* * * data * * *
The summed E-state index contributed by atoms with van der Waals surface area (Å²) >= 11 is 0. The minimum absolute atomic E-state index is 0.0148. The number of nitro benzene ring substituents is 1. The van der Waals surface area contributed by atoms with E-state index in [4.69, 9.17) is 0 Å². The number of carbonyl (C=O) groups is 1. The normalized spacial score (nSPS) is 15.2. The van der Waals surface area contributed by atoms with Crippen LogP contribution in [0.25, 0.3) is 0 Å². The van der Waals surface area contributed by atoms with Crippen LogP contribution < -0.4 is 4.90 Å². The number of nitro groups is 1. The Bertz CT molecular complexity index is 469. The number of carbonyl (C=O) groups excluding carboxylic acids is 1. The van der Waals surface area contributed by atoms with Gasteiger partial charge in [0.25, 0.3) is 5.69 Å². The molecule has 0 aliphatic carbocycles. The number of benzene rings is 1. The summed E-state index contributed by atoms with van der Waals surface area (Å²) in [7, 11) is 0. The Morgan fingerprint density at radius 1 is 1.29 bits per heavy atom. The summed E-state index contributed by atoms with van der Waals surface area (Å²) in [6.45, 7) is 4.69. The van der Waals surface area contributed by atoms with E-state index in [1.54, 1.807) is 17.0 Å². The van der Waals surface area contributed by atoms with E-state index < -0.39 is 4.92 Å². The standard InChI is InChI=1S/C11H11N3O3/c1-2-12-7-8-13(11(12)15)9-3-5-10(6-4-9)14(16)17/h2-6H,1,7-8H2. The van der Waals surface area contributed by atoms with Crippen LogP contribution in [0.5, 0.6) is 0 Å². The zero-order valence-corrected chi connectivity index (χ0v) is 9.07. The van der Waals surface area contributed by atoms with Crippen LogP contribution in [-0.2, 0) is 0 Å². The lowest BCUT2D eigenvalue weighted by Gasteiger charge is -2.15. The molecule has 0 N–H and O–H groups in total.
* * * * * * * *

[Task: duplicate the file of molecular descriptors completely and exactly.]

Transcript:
The summed E-state index contributed by atoms with van der Waals surface area (Å²) >= 11 is 0. The minimum absolute atomic E-state index is 0.0148. The number of nitro benzene ring substituents is 1. The van der Waals surface area contributed by atoms with E-state index in [4.69, 9.17) is 0 Å². The number of carbonyl (C=O) groups is 1. The normalized spacial score (nSPS) is 15.2. The van der Waals surface area contributed by atoms with Crippen LogP contribution in [0.25, 0.3) is 0 Å². The van der Waals surface area contributed by atoms with Crippen LogP contribution < -0.4 is 4.90 Å². The number of nitro groups is 1. The Bertz CT molecular complexity index is 469. The number of carbonyl (C=O) groups excluding carboxylic acids is 1. The van der Waals surface area contributed by atoms with Gasteiger partial charge in [0.25, 0.3) is 5.69 Å². The molecule has 0 aliphatic carbocycles. The number of benzene rings is 1. The summed E-state index contributed by atoms with van der Waals surface area (Å²) in [7, 11) is 0. The Morgan fingerprint density at radius 1 is 1.29 bits per heavy atom. The summed E-state index contributed by atoms with van der Waals surface area (Å²) in [6.45, 7) is 4.69. The van der Waals surface area contributed by atoms with E-state index in [1.54, 1.807) is 17.0 Å². The van der Waals surface area contributed by atoms with E-state index < -0.39 is 4.92 Å². The standard InChI is InChI=1S/C11H11N3O3/c1-2-12-7-8-13(11(12)15)9-3-5-10(6-4-9)14(16)17/h2-6H,1,7-8H2. The van der Waals surface area contributed by atoms with Crippen LogP contribution in [0.5, 0.6) is 0 Å². The zero-order valence-corrected chi connectivity index (χ0v) is 9.07. The van der Waals surface area contributed by atoms with Crippen LogP contribution in [-0.2, 0) is 0 Å². The lowest BCUT2D eigenvalue weighted by Gasteiger charge is -2.15. The molecule has 0 N–H and O–H groups in total.